Aw, it looks like the Cybertruck might not be ready this year after all

All mention of the estimated 2022 release has been scrubbed from Tesla's website.

Tesla co-founder and CEO Elon Musk stands in front of the shattered windows of the newly unveiled al...

Tesla’s unreal-looking Cybertruck no longer has a release date at all. Not even an estimated one.

Last summer, Tesla pushed its production estimates from “end of 2021” to “some time in 2022.” Now the all-electric automaker has taken down all reference to a 2022 release from its website, Edmunds reports.

As recently as last month, the Cybertruck order page told visitors: “You will be able to complete your configuration as production nears in 2022.” The final part of that sentence has now been removed.

A December 19 snapshot of the Cybertruck order page.Web Archive / Screenshot by Input

Which leaves us with a potential release date of… never? As The Verge notes, Technoking Elon Musk has promised an updated product roadmap during Tesla’s next earnings call, which is scheduled for January 26. At this point, though, do we really have any reason to trust whatever dates Musk next claims the Cybertruck will be available?

The variants problem — The reasons for this apparent production delay are unclear. Musk isn’t exactly shouting from the rooftops about this. If you weren’t paying attention to his Twitter account (which, to be fair, is a good move for your mental health), you probably wouldn’t even know there needed to be an updated production roadmap.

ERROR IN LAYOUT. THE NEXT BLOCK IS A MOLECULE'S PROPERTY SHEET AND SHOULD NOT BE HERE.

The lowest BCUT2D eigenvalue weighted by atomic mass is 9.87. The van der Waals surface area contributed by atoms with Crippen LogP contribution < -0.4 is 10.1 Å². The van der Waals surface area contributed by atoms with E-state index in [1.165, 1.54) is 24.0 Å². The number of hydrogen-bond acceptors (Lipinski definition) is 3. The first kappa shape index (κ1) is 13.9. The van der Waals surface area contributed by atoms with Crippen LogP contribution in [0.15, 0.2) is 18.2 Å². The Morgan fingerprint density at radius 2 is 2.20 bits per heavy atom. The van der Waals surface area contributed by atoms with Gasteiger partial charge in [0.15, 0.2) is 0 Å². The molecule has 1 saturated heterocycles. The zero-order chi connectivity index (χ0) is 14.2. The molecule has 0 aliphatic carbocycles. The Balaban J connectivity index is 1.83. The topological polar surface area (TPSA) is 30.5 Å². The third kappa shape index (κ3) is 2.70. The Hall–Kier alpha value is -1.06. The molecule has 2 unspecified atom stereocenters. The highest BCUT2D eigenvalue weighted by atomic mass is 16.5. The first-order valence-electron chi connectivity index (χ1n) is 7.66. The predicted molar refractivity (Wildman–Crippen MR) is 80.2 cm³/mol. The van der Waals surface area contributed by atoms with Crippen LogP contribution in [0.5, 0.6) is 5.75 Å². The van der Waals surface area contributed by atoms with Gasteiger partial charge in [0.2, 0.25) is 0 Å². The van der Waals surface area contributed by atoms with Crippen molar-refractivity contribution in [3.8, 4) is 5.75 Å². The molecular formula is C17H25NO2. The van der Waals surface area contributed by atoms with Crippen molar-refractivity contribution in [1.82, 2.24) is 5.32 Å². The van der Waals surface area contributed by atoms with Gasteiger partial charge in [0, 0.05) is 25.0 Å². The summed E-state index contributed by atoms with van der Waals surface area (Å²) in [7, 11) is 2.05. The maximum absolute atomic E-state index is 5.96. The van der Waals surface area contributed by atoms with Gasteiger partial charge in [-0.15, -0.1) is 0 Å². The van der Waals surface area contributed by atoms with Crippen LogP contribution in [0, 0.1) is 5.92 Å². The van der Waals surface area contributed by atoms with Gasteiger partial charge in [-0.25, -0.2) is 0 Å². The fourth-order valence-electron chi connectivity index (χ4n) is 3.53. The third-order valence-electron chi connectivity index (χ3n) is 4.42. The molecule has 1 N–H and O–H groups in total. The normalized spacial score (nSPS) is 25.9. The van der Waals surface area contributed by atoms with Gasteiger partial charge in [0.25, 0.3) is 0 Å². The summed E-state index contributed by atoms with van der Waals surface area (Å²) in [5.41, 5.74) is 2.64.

Even with our limited insight into the internal workings of Telsa, there are some general factors that might contribute to the delay. Production of other Tesla vehicles (and the Cyberquad for kids) could be using the majority of Tesla’s resources, for one thing. The Cybertruck’s parts aren’t exactly standardized.

There’s also some confusion over which flavor of Cybertruck is even being produced first. The Cybertruck website at one point mentioned three versions of the vehicle: single-motor, dual-motor, and tri-motor.

But now Elon says a “4 motor variant” will actually be produced first. Which is confusing, because we didn’t even know such a variant existed, never mind that it would be the first to ship. Even the tri-motor version was meant to start at $69,900 — so Tesla fanboys hoping to get their hands on the first-produced Cybertrucks can probably expect to pay close to $80K for it.

There’s not going to be a Cybertruck — Another Cybertruck delay is pretty much the least surprising thing to come out of Tesla. This company just loves to push release dates.

There’s a pretty simple reason for that: Elon Musk is at the helm. And Elon Musk loves to make promises he can’t keep. The man probably gets off on it. Remember when the company’s Full-Self Driving software was supposed to be ready to go in 2017? We’re nearing half a decade past that promise, now, and Full Self-Driving is still nowhere near ready for the big time.

While Musk takes his sweet time releasing his glorious cyberpunk fantasy vehicle, other companies are swooping in with powerful electric trucks of their own. Ford’s F-150 Lightning is driving off the factory floor this year, and more than 200,000 pre-orders have already been placed for it. Rivian’s all-electric pickup is already sitting in customers’ driveways.

The Cybertruck will be ready whenever Musk gets it ready. That could be next month or next decade. The only certainty, really, is that his next promise probably won’t come true, either.